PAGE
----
STEVENSON, Ala. - The sounds rising from the manicured practice field were similar to those throughout the Chattanooga area. Teenage boys whooping and hollering, pads popping and coaches excitedly yelling encouragement, corrections or challenging a player for more effort.
It's the sounds of spring football practice, but there's a noticeable difference here from the 70-plus other area high school programs.
Last week, just days before spring practice was scheduled to start at North Jackson and only three months after accepting the job, David McKinney resigned, leaving the 60-plus Chiefs players without a head coach and only two young assistants remaining on staff from last season.
Knowing there wasn't time to conduct a thorough search, interview and hiring process before the deadline to conduct spring workouts, principal Sam Houston decided he would oversee spring practice, then resume the coaching search. Once word began to leak throughout the community that the program was in need, former Chiefs Josh Harding, Todd Hughes and Matt Barnard volunteered their time for the next two weeks.
The biggest shot of adrenaline for the kids came when Ali Sharrief and Tana Patrick, two former all-state Chiefs who own national championship rings with the University of Alabama, called Houston to pledge their help. Sharrief even coaxed former Crimson Tide teammate Marcus Carter, who played at Fort Payne High School, to help coach.
Even without knowing who their next head coach will be, the current Chiefs got a boost from the presence of Houston and the former players, especially the three Tide defenders.
"It's cool to have Ali and Tana out here, because we all know what they did here and at Alabama," said senior two-way lineman Robert Pylant. "And to see Coach Houston out here gets me even more pumped up. You can tell how much he loves it.
"They take time to make sure you know exactly what you're supposed to do, and whether you do it right or wrong, they let you know about it. I like it."
On their way from the field house to the practice field, players walk past a storage shed with the word "TRADITION" painted along the side in huge block letters. But it's more than just a word at a program that has averaged 11 wins and played in two state championships since its first season in 1988. What football means to this community is obvious by the dozens of supporters sitting on truck tailgates or lawn chairs at the practice field for the duration of the two-hour-plus workout.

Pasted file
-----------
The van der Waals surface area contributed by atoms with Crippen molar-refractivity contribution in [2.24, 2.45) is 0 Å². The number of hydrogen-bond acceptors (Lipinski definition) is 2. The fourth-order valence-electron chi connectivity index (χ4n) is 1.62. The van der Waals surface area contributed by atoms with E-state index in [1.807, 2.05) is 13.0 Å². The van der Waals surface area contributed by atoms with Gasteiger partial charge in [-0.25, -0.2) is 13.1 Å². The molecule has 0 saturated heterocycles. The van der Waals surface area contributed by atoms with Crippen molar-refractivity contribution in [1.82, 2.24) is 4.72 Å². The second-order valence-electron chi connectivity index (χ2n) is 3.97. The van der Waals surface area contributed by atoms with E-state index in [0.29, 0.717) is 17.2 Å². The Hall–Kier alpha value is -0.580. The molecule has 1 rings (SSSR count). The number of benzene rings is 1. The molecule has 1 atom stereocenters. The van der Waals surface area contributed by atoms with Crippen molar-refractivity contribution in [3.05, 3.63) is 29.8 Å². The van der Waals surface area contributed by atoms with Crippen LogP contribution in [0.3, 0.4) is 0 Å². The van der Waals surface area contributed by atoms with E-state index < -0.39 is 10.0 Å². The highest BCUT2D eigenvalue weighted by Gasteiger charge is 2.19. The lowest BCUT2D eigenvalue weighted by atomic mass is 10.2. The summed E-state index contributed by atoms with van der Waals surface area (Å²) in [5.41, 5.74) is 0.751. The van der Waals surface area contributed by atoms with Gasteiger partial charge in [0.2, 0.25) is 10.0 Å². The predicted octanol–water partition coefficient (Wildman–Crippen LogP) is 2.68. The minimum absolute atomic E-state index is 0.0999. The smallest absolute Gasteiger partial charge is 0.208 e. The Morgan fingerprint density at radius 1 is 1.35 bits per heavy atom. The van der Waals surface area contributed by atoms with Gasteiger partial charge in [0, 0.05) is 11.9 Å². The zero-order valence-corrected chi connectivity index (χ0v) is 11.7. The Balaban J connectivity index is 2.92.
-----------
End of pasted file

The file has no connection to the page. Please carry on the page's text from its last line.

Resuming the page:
Sharrief and Patrick count off pushups for players who make a mistake or don't hustle on the field. Whether it's coming on and off the field, getting from one drill to the next or even in and out of the huddle, walking is not allowed at any time.
After a young running back broke the tackle of a starting linebacker, Sharrief yelled, "Ya'll got any pride? If you do you'll get mad and hit somebody in the mouth for that! Rock him!"
On the next play, a gang of Chiefs shed their blocks and drilled the ball carrier to the ground. Sharrief, Patrick and Harding all sprinted along with the entire defense to congratulate the players in on the big hit, whooping and yelling and slapping helmets.
"This is a hit squad over here!" Sharrief yelled in the direction of the offensive players making their way back to the huddle.
"I'll do whatever I can to help this team. I owe everything to this program," Sharrief said later. "Coach Houston and this community were there to support me when I was a player, so I didn't hesitate. It's my turn to give back. Everything I learned about work ethic and how to play the game, I learned from my coaches here. Once I got to Alabama, I learned how to think during the game, to analyze things quickly so I could react. That's what I'm trying to pass along now."
And no other coach or even player is having more fun than Houston, who played on North Jackson's first team and was an assistant for 14 seasons before going into administration six years ago.
Houston also wantd to make sure the school carried out its agreement to scrimmage at Marion County next Friday. That game will be a huge draw for both communities.
"It took me about 30 seconds to realize I was back home," said Houston, who played on Jacksonville State's 1992 national championship team. "I joked with the kids before we went out the first day that they may not have their head coach yet, but they've got three guys with five national championship rings to coach them and three more that played in a state championship game here, so we have a lot of guys who take a lot of pride in making sure this program doesn't miss a beat."
Contact Stephen Hargis at email@example.com or 423-757-6293.